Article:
Last week we attempted to name a set of three scenes that summed up Deeks. This week, let’s see what we can do to sum up Densi the same way. What three scenes together tell someone all they need to know about our favorite couple?
I wanted to choose the “Densiest” scenes I could that, when combined, would explain Densi to a new viewer. There’s no actual #1, since they function as a trio.
The Top 3
Just as with the Deeks Top 3, I started with a list of essential words I’d use to describe Densi: bad communicators (until recently), good work partners, witty banter, playful and sexy chemistry, faith in one another, loyalty, an epic will-they-won’t-they trajectory, and a love story. Then I tried to find three scenes that could encompass all these items. This seemed easier than summing up Deeks, but you’ll have to let me know what I’ve missed. My Top 3 is…
#3. The Touché scene from “Recruit”
Written by R. Scott Gemmill, this scene made the Top 3 Examples of Densi Banter because it’s chock full of witty innuendo. It makes this Top 3 because its playful banter is one of Densi’s defining traits. This classic Densi scene also shows off their wonderful chemistry. I was tempted to place the wrestling scene from “Raven & The Swans” here for the way it illustrates the humor and the will-they-won’t-they aspect of their relationship, but decided that this “touché” scene did so just as well while also covering the banter that’s so important to these two characters’ interactions.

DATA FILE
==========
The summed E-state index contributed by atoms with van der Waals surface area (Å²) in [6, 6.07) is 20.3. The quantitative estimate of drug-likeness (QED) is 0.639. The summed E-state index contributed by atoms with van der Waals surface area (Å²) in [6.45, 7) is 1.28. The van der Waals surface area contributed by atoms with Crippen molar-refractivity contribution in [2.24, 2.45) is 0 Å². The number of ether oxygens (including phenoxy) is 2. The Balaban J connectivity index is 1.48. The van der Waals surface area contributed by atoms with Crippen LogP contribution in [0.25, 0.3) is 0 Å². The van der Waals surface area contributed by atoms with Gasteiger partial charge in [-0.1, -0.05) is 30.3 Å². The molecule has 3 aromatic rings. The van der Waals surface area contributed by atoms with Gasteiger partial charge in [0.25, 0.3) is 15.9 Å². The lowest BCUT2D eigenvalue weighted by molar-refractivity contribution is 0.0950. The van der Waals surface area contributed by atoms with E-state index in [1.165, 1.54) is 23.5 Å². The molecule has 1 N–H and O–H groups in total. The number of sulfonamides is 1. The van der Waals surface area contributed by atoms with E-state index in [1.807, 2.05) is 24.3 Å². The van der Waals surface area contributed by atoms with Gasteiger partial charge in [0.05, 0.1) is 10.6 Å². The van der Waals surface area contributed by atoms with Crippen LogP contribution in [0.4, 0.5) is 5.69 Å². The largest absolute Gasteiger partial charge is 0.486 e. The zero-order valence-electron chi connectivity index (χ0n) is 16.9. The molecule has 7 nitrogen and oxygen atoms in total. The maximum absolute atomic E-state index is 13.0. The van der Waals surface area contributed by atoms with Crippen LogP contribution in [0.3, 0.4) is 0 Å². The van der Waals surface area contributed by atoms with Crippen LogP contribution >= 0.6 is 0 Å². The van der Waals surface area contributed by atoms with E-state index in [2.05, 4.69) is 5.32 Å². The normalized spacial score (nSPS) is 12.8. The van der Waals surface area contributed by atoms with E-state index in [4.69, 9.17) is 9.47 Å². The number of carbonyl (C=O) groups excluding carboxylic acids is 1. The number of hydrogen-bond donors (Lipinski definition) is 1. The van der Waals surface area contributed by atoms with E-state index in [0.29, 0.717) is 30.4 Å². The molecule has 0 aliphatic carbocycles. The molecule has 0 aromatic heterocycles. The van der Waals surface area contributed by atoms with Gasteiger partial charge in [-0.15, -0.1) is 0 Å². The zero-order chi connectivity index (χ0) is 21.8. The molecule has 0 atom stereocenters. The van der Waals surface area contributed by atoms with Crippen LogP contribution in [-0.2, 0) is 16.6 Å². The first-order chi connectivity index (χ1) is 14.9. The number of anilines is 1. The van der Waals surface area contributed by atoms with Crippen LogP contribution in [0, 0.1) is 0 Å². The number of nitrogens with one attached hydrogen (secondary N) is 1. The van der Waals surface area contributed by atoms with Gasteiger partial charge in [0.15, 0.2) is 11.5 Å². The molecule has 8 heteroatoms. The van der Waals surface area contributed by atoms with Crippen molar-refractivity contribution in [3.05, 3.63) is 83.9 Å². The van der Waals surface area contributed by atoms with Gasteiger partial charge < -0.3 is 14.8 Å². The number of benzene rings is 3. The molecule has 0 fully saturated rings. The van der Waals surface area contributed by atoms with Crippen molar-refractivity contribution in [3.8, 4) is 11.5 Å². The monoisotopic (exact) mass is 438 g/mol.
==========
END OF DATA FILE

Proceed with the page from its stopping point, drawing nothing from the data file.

Deeks: Alright, you know what? Let me just drop some knowledge on you for a second, alright? It’s French. It comes from fencing. It means “to touch.” So, if I were to touch you with my sword, then you would say “touché.”
Kensi: Then I wouldn’t say it because you ain’t never touching me with your sword, Zorro.
Um, never say never, Kensi!
#2. The garage scene in “Blye K., Part 2”
It was tough to leave out a scene from after Deeks and Kensi go All In and become more than partners, yet at their foundation, these two still are and always will be just that- partners. This scene, written by Dave Kalstein, is a beautiful example of the strength of their partnership. Sure, they still have trouble communicating… witness Kensi’s reluctance to even tell Deeks that the woman in the house is her mother. Yet they are loyal to each other and have unquestioning faith in one another.